The Year in Review :: Part Two: Vilification

In which indierocket! editor Patrick takes on the year’s biggest disappointments and biggest stinkers. More...

A Place to Bury Strangers, A Place to Bury Strangers (Pimp City)
Don’t believe the blog hype. Total Jesus and Mary Chain ripoff.

Arcade Fire, Neon Bible (Merge)
Whereas Funeral was an outstandingly cathartic meditation on death and the hereafter, Neon Bible is too much of a Born in the U.S.A. carbon copy. Sure, Win Butler’s still one of the better songwriters in indie rock, but there’s too much morass here (see “Black Wave/Bad Vibrations,” “My Body is a Cage,” the title track), which drags down the stellar moments (see “Intervention,” “Keep the Car Running”).

Band of Horses, Cease to Begin (Sub Pop)
Just because a record is disappointing doesn’t mean that it’s automatically bad. Au contraire: Cease to Begin is a fine record, far from a sophomore slump, applying a Southern spit-and-polish to the majestic Northwestern grandeur of Everything All the Time. But I said Ben Bridwell would miss Mat Brooke, and I was right — despite the addition of Columbia keybanger extraordinaire Ryan Monroe, Cease to Begin suffers from a ritualistic sameness, not from song to song, but within the songs themselves. While Everything All the Time relied heavily on pristine builds and emotional catharsis, Cease to Begin is too pristine, too precious and a little too tedious.

Bloc Party, A Weekend in the City (Vice)
Now this is a sophomore slump record. Was Kele Okereke too concerned about the rumours that he likes getting buggered by geezers to write good songs?

Clap Your Hands Say Yeah, Some Loud Thunder (Wichita)
What did I say two years ago? Clap Your Hands Say Meh? I hate to say “I told you so” ... wait, no I don’t. I fucking told you so.

Deerhunter, Cryptograms (Kranky)
Don’t believe the blog hype, part two. Yet another begulingly Pitchfork-loved record that's no good, yet people went absolutely ape-poopy over it. Why?

Lavender Diamond, Imagine Our Love (Rough Trade)
Don’t believe the blog hype, part three. More boring than watching baseball.

The Mars Volta, The Bedlam in Goliath (Universal)
How does one say “Just stop it!” in Spanish?

M.I.A., Kala (XL)
This is what I wrote about Arular back in 2005: “oh, i'm sorry. i didn't realize "galang" was the indonesian word for 'shit.' it's as if every single genre ever known to man took a giant shit into a pot, and said, 'lo, this, too, is music!' it's not. it's the densest, most inaccessible piece of crap i've ever listened to. the only reason indie kids like it is because they think they should, because no one else gets it.” Kala is even worse, taking the worst parts of genres I both love (baile funk, electronica) and loathe (dancehall, dub, dirty house) and turning into an unintelligible mush of yelps, squawks and rattles. Sure, perhaps it’s one of those albums that I’ll never “get,” but that’s what this list is about, innit?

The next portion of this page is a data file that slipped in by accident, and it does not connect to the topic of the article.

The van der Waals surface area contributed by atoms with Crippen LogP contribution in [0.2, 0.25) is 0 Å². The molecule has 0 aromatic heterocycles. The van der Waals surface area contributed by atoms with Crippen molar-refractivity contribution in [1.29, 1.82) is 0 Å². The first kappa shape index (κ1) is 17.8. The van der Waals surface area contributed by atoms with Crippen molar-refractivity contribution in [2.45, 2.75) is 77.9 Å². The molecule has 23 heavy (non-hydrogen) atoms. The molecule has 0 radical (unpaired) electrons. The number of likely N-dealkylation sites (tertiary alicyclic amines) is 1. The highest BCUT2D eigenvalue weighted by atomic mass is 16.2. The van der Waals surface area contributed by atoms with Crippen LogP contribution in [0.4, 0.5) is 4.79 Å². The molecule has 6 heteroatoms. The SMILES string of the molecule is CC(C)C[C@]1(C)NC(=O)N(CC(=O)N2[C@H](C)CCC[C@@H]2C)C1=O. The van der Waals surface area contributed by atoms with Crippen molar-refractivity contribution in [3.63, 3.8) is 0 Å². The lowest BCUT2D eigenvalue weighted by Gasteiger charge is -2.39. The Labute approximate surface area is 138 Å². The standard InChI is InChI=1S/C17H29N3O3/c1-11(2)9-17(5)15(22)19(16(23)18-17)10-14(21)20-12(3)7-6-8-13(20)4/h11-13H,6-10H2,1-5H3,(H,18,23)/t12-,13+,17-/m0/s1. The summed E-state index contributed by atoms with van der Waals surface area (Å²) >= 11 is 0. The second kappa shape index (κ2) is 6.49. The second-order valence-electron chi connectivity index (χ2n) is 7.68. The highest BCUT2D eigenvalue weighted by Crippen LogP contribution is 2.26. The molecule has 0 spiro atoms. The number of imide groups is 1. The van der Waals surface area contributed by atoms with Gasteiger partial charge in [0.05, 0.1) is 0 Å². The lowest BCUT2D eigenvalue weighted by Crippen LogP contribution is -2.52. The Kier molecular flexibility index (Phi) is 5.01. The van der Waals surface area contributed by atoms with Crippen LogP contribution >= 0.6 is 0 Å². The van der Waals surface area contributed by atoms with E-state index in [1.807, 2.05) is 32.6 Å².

Minus the Bear, Planet of Ice (Suicide Squeeze)
One of Minus the Bear’s strong points has always been its temporary-yet-fleet-footed diversions into King Crimson prog. (See “Women We Haven’t Met Yet,” “Let’s Play Guitar in a Five Guitar Band,” basically all of They Make Beer Commercials Out of This.) But Planet of Ice’s downfall is its all-to-frequent excursions into bloated Floydian butt-prog. An underwhelming record from an extraordinary band with a nigh-impeccable track record.

Panda Bear, Person Pitch (Paw Tracks)
Admittedly, I’ve never been able to get into freak-folk. But after seeing this record top so many year-end lists — including the one penned by our dear indierocket! comrade Tug — I wanted to like this. But it just seems like paint-by-numbers ‘60s psychedelia a la The Beach Boys.

Pelican, City of Echoes (Hydra Head)
Disappointing only because Pelican is one of my favorite bands, and City of Echoes just isn’t up to the bar-setting snuff of The Fire in Our Throats Will Beckon the Thaw.

Rilo Kiley, Under the Blacklight (Warner Bros.)
At least Jenny Lewis is still hot.

The Rosebuds, Night of the Furies (Merge)
This hurts. I love The Rosebuds, both as a band and as people; Ivan Howard possesses one of my all-time favorite voices, and Kelly Howard is a keyboard-mashing looker with no peer. But Night of the Furies is bogged down in end-of-the-dance-party melancholy, willful hook-freedom, cheeseball-synth string arrangements and unusually flaccid songwriting. While I reiterate that not all disappointing records are bad — and Night of the Furies is by no means bad — they’re disappointments for a reason. What was wrong with being a garage band people could dance to, guys? Why go all Smiths-via-Human League on us?

Smashing Pumpkins, Zeitgeist (Martha’s Music/Reprise)
You all know how I feel about this. Worst record of the year.

Wilco, Sky Blue Sky (Nonesuch)
Anyone who says Sky Blue Sky is their favorite Wilco record is either a Nels Cline fanboy, a dad-rock apologist or a fucking liar. Sky Blue Sky isn’t bad, just boring, content to twiddle around with flat, second-rate ‘70s soft-rock songwriting. Still, “Impossible Germany” is one of the year’s finest guitar-driven songs, and Sky Blue Sky is at least better than A Ghost is Born.

Amy Winehouse, Back to Black (Republic)
There’s a web site devoted to taking bets on Amy Winehouse’s date of death for a reason. Even rehab couldn’t save this trainwreck.

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